A person who voluntarily engages in rescuing another person in an emergency situation and thus causes harm to the latter person bears no civil liability.
A person who infringes upon the name, likeness, reputation, or honor of a hero or a martyr and thus harms the social public interests shall bear civil liability.
Where a party’s breach of contract causes harm to the other party’s personal or proprietary rights and interests, the latter party may elect to request the former to bear liability either for breach of contract or for commission of tort.
Where a person of the civil law has to concurrently bear civil, administrative, and criminal liabilities as a result of the same act performed by him, the assumption of administrative or criminal liabilities by the person may not affect the civil liability he should bear. If the assets of the person are insufficient to pay for all the liabilities, the civil liability shall be paid first.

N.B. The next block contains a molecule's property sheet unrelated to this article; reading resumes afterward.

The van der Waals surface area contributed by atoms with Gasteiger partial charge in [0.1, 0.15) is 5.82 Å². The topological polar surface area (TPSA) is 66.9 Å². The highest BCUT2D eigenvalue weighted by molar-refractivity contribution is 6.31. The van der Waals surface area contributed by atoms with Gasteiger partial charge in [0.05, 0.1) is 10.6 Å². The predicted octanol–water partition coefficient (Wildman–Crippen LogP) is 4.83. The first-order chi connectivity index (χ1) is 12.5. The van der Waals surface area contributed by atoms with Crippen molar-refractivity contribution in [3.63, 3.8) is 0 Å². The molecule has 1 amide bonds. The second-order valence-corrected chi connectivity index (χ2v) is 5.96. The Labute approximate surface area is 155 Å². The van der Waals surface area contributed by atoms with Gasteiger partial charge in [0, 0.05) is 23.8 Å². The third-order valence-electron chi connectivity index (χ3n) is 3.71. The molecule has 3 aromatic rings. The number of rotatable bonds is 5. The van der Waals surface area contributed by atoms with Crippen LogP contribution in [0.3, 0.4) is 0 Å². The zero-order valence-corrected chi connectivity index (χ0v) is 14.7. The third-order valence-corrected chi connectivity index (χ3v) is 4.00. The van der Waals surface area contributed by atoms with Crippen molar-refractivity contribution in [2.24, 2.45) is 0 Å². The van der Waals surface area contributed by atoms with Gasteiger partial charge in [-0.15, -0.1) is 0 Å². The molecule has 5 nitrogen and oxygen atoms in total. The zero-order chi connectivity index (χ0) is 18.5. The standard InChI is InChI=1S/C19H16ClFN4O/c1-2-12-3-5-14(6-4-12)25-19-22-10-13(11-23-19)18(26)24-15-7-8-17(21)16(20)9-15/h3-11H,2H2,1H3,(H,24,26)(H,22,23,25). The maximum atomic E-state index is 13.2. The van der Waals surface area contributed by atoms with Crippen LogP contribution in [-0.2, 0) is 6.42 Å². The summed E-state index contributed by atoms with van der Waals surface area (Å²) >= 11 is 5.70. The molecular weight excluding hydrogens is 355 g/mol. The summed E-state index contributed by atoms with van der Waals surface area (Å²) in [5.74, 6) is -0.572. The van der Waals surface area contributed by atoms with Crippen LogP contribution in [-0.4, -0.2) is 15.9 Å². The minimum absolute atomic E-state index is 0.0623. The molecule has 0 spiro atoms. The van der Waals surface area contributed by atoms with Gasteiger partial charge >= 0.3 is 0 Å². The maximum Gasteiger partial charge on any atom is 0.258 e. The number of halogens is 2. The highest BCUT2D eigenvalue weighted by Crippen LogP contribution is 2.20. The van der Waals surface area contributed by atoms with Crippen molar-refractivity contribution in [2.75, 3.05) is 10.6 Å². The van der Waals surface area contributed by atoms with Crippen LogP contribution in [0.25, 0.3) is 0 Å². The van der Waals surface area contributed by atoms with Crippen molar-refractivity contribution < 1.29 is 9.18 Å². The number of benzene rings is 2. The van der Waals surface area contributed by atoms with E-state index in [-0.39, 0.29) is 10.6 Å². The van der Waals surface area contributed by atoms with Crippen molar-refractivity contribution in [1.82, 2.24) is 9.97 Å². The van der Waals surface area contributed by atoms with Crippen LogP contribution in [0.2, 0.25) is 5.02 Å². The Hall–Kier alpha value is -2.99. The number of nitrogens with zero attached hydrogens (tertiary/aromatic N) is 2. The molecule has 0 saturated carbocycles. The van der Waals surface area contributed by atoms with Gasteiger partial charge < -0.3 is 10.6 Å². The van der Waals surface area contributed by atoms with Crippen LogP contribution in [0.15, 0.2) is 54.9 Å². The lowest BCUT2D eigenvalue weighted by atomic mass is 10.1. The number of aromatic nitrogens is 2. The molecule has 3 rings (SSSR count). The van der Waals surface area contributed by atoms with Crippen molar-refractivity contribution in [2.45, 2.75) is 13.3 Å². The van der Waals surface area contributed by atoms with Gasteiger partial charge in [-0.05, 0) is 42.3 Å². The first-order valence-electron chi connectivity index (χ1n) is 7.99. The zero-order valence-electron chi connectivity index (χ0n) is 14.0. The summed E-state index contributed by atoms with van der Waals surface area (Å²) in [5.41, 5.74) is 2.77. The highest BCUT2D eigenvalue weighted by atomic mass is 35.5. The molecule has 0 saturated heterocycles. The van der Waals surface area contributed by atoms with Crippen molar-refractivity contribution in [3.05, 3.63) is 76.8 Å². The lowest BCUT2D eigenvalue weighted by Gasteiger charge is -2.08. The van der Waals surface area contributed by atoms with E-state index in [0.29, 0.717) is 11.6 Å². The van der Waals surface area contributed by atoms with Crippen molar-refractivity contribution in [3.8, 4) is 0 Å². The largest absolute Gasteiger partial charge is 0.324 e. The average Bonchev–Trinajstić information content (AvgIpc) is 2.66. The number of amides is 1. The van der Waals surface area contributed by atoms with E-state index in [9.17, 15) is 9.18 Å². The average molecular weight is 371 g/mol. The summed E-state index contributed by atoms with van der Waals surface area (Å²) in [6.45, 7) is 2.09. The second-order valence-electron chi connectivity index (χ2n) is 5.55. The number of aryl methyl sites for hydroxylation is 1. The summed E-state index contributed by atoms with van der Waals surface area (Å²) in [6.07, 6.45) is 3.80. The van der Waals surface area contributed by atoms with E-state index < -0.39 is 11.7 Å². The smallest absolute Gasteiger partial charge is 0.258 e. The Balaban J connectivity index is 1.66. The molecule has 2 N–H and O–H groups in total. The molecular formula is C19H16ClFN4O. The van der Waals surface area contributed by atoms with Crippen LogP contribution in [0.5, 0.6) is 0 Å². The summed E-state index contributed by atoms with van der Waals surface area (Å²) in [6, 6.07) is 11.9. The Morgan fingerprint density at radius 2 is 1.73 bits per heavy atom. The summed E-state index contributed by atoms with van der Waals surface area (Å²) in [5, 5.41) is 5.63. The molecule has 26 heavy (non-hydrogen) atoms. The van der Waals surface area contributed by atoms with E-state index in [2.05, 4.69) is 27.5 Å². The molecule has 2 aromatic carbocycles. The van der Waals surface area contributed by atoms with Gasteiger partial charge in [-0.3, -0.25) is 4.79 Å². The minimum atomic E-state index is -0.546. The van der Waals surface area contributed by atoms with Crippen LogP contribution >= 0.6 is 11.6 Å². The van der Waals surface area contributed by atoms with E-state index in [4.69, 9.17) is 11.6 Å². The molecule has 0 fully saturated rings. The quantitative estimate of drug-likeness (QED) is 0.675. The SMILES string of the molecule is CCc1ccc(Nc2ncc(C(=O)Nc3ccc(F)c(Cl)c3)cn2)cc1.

Limitation of Action
The limitation period for a person to request the people’s court to protect his civil-law rights is three years, unless otherwise provided by law.
Unless otherwise provided by law, the limitation period begins from the date when the right holder knows or should have known that his right has been harmed and that who is the obligor. However, no protection to a right is to be granted by the people’s court if 20 years have lapsed since the date when the injury occurs, except that the people’s court may, upon request of the right holder, extend the limitation period under special circumstances.